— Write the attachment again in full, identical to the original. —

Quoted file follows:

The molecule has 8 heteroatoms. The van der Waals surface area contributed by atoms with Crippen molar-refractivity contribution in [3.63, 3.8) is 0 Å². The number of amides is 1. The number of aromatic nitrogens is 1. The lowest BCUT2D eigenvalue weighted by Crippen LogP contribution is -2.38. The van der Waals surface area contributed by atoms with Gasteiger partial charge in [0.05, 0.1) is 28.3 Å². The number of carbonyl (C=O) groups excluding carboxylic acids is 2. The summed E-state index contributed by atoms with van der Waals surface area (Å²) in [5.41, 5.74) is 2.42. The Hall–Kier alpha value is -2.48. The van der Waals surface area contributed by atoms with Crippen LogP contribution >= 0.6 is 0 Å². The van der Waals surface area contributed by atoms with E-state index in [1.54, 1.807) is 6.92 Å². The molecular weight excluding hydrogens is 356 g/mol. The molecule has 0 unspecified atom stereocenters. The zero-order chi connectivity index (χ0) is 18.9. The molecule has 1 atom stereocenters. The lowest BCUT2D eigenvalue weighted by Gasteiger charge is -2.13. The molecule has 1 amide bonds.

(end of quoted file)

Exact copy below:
The molecule has 8 heteroatoms. The van der Waals surface area contributed by atoms with Crippen molar-refractivity contribution in [3.63, 3.8) is 0 Å². The number of amides is 1. The number of aromatic nitrogens is 1. The lowest BCUT2D eigenvalue weighted by Crippen LogP contribution is -2.38. The van der Waals surface area contributed by atoms with Gasteiger partial charge in [0.05, 0.1) is 28.3 Å². The number of carbonyl (C=O) groups excluding carboxylic acids is 2. The summed E-state index contributed by atoms with van der Waals surface area (Å²) in [5.41, 5.74) is 2.42. The Hall–Kier alpha value is -2.48. The van der Waals surface area contributed by atoms with Crippen LogP contribution >= 0.6 is 0 Å². The van der Waals surface area contributed by atoms with E-state index in [1.54, 1.807) is 6.92 Å². The molecular weight excluding hydrogens is 356 g/mol. The molecule has 0 unspecified atom stereocenters. The zero-order chi connectivity index (χ0) is 18.9. The molecule has 1 atom stereocenters. The lowest BCUT2D eigenvalue weighted by Gasteiger charge is -2.13. The molecule has 1 amide bonds.